My niece had planned a busy weekend of college visits for her youngest and I thought there would be little time for play. I had this basket on the kitchen table when they came home one day and they all said “what’s this stuff???” During the weekend three of them found the time for weaving.

This size loom makes a very useable square – about 8″. And this project is a two-fer; it’s both fun and useful! A friend commented that the loopers are expensive. Yes, they are, but they are knitted in the US and they are cotton and they come in gorgeous colors. I bought the brights colorway plus white and black; you can also buy bags of single colors or several mixes. Harrisville sells loopers in the small size so you can order lovely loopers for the loom you have.

One of the boys used the colors of SC State for his potholder. I told him that he could say that his great aunty made it, but he said, no, he would certainly tell his roommates that he had made it. Good man!

If you are a weaver, you can use the potholder loom to play with color & weave effects. The green, black and white potholder (in the Philadelphia Eagles colors!) is a 3 strand repeat, for instance. And to make this design process even more fun, Harrisville has a potholder designer! Check it out here, it’s lots of fun to fiddle with.

When was the last time you wove a potholder? When you were small, did you have a potholder loom? I do recall making them, but can’t remember where or when. If you like to make pretty and useful items, then I do suggest you buy yourself a loom – they are not just for kids. And if you have fun-loving relatives, then you must get one. I have already started a new one…

{N.B. I am not promoting Harrisville Designs for any reason other than they make a great loom! And they are the only ones who make a large size loom.}

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A Hand Quilt Along Goodbye…

… from me… My big handwork time of year is over and now the outdoors is calling to me. Time to weed and plant and dye and make the outside beautiful. I do intend to finish quilting that quilt, and when I do, I will let you know!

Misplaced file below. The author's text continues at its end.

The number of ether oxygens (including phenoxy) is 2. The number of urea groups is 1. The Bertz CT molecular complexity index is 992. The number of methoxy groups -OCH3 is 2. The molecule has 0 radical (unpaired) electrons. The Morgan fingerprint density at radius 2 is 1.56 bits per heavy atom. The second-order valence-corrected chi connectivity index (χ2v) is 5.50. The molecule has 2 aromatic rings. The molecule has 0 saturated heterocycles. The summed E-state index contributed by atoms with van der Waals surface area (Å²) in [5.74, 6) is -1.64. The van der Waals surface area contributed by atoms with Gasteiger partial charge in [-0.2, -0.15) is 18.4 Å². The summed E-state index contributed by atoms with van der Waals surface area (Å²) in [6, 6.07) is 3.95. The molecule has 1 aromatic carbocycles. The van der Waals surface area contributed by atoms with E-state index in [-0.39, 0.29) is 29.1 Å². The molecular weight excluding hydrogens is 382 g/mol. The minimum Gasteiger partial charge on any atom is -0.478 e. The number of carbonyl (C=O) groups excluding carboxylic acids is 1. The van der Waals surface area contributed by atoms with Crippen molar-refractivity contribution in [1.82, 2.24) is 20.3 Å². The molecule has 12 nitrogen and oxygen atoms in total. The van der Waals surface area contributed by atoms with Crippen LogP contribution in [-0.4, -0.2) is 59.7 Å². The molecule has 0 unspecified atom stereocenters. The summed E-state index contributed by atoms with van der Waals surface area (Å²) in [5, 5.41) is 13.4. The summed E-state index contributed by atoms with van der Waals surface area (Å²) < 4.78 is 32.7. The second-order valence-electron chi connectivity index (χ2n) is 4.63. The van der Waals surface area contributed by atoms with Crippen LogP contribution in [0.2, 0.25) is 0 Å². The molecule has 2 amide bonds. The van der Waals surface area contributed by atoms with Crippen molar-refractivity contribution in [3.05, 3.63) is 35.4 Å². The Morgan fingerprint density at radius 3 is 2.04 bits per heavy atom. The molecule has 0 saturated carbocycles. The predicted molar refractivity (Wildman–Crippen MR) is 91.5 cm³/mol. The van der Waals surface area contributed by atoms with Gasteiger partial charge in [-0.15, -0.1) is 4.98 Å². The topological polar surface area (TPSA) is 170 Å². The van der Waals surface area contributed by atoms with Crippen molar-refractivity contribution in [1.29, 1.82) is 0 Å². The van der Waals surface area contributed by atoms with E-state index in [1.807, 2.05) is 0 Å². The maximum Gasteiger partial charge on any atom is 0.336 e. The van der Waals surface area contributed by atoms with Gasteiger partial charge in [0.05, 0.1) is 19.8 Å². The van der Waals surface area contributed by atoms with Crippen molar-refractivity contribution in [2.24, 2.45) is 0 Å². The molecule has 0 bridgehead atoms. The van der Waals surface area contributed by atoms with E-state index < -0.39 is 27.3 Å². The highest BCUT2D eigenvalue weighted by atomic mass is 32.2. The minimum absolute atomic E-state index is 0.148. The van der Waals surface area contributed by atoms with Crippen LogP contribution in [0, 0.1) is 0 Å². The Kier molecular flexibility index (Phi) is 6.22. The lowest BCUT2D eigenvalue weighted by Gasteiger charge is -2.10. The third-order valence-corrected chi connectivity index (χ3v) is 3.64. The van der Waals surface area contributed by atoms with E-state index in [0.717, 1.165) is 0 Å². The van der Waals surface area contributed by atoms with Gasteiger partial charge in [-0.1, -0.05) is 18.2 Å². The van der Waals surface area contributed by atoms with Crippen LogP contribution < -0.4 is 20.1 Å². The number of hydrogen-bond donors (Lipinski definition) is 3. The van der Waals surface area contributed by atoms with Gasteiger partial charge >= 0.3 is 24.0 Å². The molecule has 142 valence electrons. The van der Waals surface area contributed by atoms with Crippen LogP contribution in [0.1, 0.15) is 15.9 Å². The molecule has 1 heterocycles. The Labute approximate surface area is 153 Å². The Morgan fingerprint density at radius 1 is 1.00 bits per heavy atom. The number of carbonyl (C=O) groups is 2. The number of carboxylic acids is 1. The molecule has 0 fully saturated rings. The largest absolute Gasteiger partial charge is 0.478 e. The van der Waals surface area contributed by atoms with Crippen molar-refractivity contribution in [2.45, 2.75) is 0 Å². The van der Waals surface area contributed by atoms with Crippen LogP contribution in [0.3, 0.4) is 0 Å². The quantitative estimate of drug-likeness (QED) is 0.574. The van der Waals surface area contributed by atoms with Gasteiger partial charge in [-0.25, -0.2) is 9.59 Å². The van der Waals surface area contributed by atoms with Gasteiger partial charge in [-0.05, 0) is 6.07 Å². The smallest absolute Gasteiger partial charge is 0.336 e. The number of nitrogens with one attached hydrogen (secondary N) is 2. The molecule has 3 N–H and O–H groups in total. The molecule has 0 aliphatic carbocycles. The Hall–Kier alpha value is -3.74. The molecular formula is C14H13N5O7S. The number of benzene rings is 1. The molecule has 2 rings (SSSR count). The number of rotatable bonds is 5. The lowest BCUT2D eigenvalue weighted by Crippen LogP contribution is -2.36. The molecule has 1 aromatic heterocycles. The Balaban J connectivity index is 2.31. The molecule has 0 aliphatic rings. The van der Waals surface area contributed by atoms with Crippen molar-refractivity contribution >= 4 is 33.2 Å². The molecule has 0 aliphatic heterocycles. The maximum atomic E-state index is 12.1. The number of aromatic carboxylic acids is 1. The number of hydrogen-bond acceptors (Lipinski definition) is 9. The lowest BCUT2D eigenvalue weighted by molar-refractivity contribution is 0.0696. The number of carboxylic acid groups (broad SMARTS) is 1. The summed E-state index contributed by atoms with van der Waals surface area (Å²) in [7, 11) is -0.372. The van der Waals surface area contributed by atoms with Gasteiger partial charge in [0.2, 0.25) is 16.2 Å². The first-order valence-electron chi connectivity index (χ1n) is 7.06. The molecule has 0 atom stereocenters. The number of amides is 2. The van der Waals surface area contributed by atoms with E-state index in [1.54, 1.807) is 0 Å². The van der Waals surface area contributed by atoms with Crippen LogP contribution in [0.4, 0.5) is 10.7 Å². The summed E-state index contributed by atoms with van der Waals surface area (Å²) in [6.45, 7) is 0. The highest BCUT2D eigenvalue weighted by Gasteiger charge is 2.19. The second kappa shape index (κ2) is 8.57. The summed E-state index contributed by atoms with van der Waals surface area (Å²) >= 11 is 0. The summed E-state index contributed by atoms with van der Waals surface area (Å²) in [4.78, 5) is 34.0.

I do have some hand quilting for you to admire. My friend Louann (The Finisher!) has completed this lovely Grandmother’s Flower Garden quilt that she began piecing some years ago. She started it when a friend taught us how to do English Paper Piecing, and she’s been hand quilting it on and off. Isn’t it lovely?

 

Happy Stitching ladies!

This Hand Quilt Along is an opportunity for hand quilters and piecers to share and motivate one another. We post every three weeks, to show our progress and encourage one another.  If you have a hand quilting project and would like to join our group contact Kathy at the link below.

KathyLoriMargaretKerryEmmaTracyDebConnieDeborah,  Susan, JessiscaSherryNanetteSassyEdith, and Sharon


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The Twin Bed Quilt

It has been some time since I did any machine quilting and the pile of tops hasn’t decreased. Yesterday I cleaned and oiled my Sweet 16, and Pfaff machine and added some “tattoo” decals from Urban Elementz for fun. I spend a lot of time in my studio on these machines and the tattoos tickle me!

Then I went to the unfinished quilt top cupboard and pulled out a twin bed quilt top. The (kids’) guest room quilt has been on the to do list for some time, to replace this Grandmother’s Flower Garden quilt which really wasn’t meant as a bed quilt. Perhaps you can tell that I think of it this as a girl’s room…

Balsam Road Beauties

This top was finished some time ago, though I don’t think I posted about it being completed. It was in 2014, I am ashamed to say! I called the pattern structure, framed log cabin, though I will need to come up with a better name when it’s done. And now I am ready to quilt it. I consider it “cheating” to put a top on a bed before it’s been quilted, but it’s the easiest way to photograph it.

Framed Log Cabin

The inspiration for this quilt design was this cute floral print that I bought on a trip to Paducah. It was one of those times when I saw the fabric and I loved it so much, I had to stand there and think of a quilt to make with it. (Do you ever do that?) A log cabin with these small flowers at the centers was what I came up with.

Estrella by Vallori Wells

And look at the coordinating fabric for the back! I’m not sure which side I will like better.

The quilt measures about 66″ x 89″and though large, is manageable. How to quilt a top is always my dilemma… As I pin the layers together today, I’m mulling over ideas…

 

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HQAL – What’s Going On At My House?

Three weeks have passed again. I already mentioned that the cats made it difficult for me to quilt. I said that I would get lots accomplished during The Super Bowl, which I did not! Between the game being a good one and the fun commercials to watch and all the food and drink that Peter was plying me with, I didn’t put in a stitch. Now we’re up to the Olympics and I am not doing much either. Too much skating and speed skating to watch…And we have been busy during the day.